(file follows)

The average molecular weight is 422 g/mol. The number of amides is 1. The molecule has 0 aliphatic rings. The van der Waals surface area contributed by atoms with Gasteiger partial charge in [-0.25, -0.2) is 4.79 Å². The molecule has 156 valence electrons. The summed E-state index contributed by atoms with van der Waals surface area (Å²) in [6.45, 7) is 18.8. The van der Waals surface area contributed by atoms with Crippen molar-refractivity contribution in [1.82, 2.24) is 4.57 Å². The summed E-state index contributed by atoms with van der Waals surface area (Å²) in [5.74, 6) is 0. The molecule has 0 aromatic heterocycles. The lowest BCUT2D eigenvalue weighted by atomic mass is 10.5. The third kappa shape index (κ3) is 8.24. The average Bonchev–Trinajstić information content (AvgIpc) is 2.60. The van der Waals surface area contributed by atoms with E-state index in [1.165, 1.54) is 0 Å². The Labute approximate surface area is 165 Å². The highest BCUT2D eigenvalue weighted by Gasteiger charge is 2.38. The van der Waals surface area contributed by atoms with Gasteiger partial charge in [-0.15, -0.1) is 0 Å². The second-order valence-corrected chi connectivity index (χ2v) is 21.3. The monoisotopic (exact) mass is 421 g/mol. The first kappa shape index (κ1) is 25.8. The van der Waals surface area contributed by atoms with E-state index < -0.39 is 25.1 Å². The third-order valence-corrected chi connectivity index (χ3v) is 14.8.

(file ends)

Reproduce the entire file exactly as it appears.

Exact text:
The average molecular weight is 422 g/mol. The number of amides is 1. The molecule has 0 aliphatic rings. The van der Waals surface area contributed by atoms with Gasteiger partial charge in [-0.25, -0.2) is 4.79 Å². The molecule has 156 valence electrons. The summed E-state index contributed by atoms with van der Waals surface area (Å²) in [6.45, 7) is 18.8. The van der Waals surface area contributed by atoms with Crippen molar-refractivity contribution in [1.82, 2.24) is 4.57 Å². The summed E-state index contributed by atoms with van der Waals surface area (Å²) in [5.74, 6) is 0. The molecule has 0 aromatic heterocycles. The lowest BCUT2D eigenvalue weighted by atomic mass is 10.5. The third kappa shape index (κ3) is 8.24. The average Bonchev–Trinajstić information content (AvgIpc) is 2.60. The van der Waals surface area contributed by atoms with E-state index in [1.165, 1.54) is 0 Å². The Labute approximate surface area is 165 Å². The highest BCUT2D eigenvalue weighted by Gasteiger charge is 2.38. The van der Waals surface area contributed by atoms with Gasteiger partial charge in [-0.15, -0.1) is 0 Å². The second-order valence-corrected chi connectivity index (χ2v) is 21.3. The monoisotopic (exact) mass is 421 g/mol. The first kappa shape index (κ1) is 25.8. The van der Waals surface area contributed by atoms with E-state index < -0.39 is 25.1 Å². The third-order valence-corrected chi connectivity index (χ3v) is 14.8.